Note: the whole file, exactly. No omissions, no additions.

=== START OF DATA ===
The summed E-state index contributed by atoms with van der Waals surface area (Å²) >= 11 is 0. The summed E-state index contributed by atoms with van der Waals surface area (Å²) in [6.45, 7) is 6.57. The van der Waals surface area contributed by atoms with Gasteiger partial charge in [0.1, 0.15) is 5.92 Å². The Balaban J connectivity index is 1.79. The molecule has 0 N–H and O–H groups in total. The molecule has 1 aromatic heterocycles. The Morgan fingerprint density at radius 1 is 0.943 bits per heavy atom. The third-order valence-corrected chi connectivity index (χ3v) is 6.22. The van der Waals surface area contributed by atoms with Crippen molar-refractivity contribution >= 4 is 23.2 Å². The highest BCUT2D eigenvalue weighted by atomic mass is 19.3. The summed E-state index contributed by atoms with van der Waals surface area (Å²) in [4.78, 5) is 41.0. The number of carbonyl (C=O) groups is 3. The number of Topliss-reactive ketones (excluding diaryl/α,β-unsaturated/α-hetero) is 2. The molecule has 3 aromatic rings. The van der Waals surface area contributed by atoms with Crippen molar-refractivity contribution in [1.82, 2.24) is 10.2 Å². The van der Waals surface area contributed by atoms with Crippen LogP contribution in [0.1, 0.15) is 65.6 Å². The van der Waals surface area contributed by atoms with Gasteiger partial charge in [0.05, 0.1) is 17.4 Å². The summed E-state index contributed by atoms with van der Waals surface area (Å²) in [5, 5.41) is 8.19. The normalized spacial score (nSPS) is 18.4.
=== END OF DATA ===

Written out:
The summed E-state index contributed by atoms with van der Waals surface area (Å²) >= 11 is 0. The summed E-state index contributed by atoms with van der Waals surface area (Å²) in [6.45, 7) is 6.57. The van der Waals surface area contributed by atoms with Gasteiger partial charge in [0.1, 0.15) is 5.92 Å². The Balaban J connectivity index is 1.79. The molecule has 0 N–H and O–H groups in total. The molecule has 1 aromatic heterocycles. The Morgan fingerprint density at radius 1 is 0.943 bits per heavy atom. The third-order valence-corrected chi connectivity index (χ3v) is 6.22. The van der Waals surface area contributed by atoms with Crippen molar-refractivity contribution >= 4 is 23.2 Å². The highest BCUT2D eigenvalue weighted by atomic mass is 19.3. The summed E-state index contributed by atoms with van der Waals surface area (Å²) in [4.78, 5) is 41.0. The number of carbonyl (C=O) groups is 3. The number of Topliss-reactive ketones (excluding diaryl/α,β-unsaturated/α-hetero) is 2. The molecule has 3 aromatic rings. The van der Waals surface area contributed by atoms with Crippen molar-refractivity contribution in [1.82, 2.24) is 10.2 Å². The van der Waals surface area contributed by atoms with Crippen LogP contribution in [0.1, 0.15) is 65.6 Å². The van der Waals surface area contributed by atoms with Gasteiger partial charge in [0.05, 0.1) is 17.4 Å². The summed E-state index contributed by atoms with van der Waals surface area (Å²) in [5, 5.41) is 8.19. The normalized spacial score (nSPS) is 18.4.